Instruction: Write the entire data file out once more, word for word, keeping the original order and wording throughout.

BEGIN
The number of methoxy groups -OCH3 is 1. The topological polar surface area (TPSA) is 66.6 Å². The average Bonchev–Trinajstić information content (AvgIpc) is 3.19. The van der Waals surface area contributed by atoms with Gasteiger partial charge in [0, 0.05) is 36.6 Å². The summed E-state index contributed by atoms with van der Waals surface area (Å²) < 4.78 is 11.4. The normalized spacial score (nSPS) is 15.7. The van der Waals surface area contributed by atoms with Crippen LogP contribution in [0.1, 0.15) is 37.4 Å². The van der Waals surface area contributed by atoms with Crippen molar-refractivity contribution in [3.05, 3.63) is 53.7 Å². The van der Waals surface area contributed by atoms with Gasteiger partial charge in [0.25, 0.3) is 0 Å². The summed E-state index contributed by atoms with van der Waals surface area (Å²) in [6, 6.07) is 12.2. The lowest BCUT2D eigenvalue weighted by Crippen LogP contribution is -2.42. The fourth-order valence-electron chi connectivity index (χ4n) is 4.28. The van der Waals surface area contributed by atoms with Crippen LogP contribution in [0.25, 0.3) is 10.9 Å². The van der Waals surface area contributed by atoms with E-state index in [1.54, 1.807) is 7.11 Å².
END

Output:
The number of methoxy groups -OCH3 is 1. The topological polar surface area (TPSA) is 66.6 Å². The average Bonchev–Trinajstić information content (AvgIpc) is 3.19. The van der Waals surface area contributed by atoms with Gasteiger partial charge in [0, 0.05) is 36.6 Å². The summed E-state index contributed by atoms with van der Waals surface area (Å²) < 4.78 is 11.4. The normalized spacial score (nSPS) is 15.7. The van der Waals surface area contributed by atoms with Crippen LogP contribution in [0.1, 0.15) is 37.4 Å². The van der Waals surface area contributed by atoms with Crippen molar-refractivity contribution in [3.05, 3.63) is 53.7 Å². The van der Waals surface area contributed by atoms with Gasteiger partial charge in [0.25, 0.3) is 0 Å². The summed E-state index contributed by atoms with van der Waals surface area (Å²) in [6, 6.07) is 12.2. The lowest BCUT2D eigenvalue weighted by Crippen LogP contribution is -2.42. The fourth-order valence-electron chi connectivity index (χ4n) is 4.28. The van der Waals surface area contributed by atoms with Crippen LogP contribution in [0.25, 0.3) is 10.9 Å². The van der Waals surface area contributed by atoms with E-state index in [1.54, 1.807) is 7.11 Å².